The brocade was an old remnant, Becky said; and as for the lace, it
was a great bargain. She had had it these hundred years.
"My dear Mrs. Crawley, it must have cost a little fortune," Lady
Jane said, looking down at her own lace, which was not nearly so
good; and then examining the quality of the ancient brocade which
formed the material of Mrs. Rawdon's Court dress, she felt inclined
to say that she could not afford such fine clothing, but checked
that speech, with an effort, as one uncharitable to her kinswoman.
And yet, if Lady Jane had known all, I think even her kindly temper
would have failed her. The fact is, when she was putting Sir Pitt's
house in order, Mrs. Rawdon had found the lace and the brocade in
old wardrobes, the property of the former ladies of the house, and
had quietly carried the goods home, and had suited them to her own
little person. Briggs saw her take them, asked no questions, told
no stories; but I believe quite sympathised with her on this matter,
and so would many another honest woman.
And the diamonds - "Where the doose did you get the diamonds, Becky?"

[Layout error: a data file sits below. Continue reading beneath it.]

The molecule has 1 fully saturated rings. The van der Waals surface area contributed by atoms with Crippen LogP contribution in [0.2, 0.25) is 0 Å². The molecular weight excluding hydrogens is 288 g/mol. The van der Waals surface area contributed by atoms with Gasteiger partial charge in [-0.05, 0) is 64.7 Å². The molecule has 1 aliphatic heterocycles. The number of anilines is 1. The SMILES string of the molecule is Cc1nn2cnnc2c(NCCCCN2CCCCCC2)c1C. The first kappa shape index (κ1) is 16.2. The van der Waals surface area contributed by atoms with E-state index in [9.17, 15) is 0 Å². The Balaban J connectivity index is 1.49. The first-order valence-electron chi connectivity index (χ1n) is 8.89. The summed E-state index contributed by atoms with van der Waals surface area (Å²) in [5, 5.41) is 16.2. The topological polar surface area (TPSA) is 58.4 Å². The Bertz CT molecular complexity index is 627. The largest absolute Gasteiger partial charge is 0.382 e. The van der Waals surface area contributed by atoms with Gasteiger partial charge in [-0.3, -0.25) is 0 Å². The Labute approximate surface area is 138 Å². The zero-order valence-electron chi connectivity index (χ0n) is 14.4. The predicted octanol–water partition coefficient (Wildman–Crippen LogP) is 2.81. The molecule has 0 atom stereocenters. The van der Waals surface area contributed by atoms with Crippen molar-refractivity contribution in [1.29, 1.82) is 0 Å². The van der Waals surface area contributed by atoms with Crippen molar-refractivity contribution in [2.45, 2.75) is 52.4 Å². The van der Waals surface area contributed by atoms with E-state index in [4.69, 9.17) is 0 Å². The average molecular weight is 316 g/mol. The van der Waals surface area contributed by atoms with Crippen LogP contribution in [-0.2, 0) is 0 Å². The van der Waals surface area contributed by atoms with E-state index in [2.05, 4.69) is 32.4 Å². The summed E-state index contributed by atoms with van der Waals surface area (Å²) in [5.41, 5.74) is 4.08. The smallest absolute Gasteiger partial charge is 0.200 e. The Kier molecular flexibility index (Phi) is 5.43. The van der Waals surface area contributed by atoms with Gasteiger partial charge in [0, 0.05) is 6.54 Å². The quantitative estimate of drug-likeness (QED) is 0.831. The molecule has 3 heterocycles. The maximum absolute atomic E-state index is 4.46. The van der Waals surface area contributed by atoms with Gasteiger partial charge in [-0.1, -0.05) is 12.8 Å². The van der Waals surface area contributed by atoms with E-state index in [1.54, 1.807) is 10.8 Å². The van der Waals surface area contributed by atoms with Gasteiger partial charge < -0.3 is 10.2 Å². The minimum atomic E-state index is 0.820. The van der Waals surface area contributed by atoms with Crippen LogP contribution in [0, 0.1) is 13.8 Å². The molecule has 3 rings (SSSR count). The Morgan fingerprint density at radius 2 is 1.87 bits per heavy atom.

said her husband, admiring some jewels which he had never seen
before and which sparkled in her ears and on her neck with
brilliance and profusion.
Becky blushed a little and looked at him hard for a moment. Pitt
Crawley blushed a little too, and looked out of window. The fact
is, he had given her a very small portion of the brilliants; a
pretty diamond clasp, which confined a pearl necklace which she
wore - and the Baronet had omitted to mention the circumstance to his
Becky looked at her husband, and then at Sir Pitt, with an air of
saucy triumph - as much as to say, "Shall I betray you?"
"Guess!" she said to her husband. "Why, you silly man," she
continued, "where do you suppose I got them? - all except the little
clasp, which a dear friend of mine gave me long ago. I hired them,
to be sure. I hired them at Mr. Polonius's, in Coventry Street.
You don't suppose that all the diamonds which go to Court belong to
the wearers; like those beautiful stones which Lady Jane has, and
which are much handsomer than any which I have, I am certain."
"They are family jewels," said Sir Pitt, again looking uneasy. And
in this family conversation the carriage rolled down the street,
until its cargo was finally discharged at the gates of the palace
where the Sovereign was sitting in state.
The diamonds, which had created Rawdon's admiration, never went back
to Mr. Polonius, of Coventry Street, and that gentleman never
applied for their restoration, but they retired into a little
private repository, in an old desk, which Amelia Sedley had given
her years and years ago, and in which Becky kept a number of useful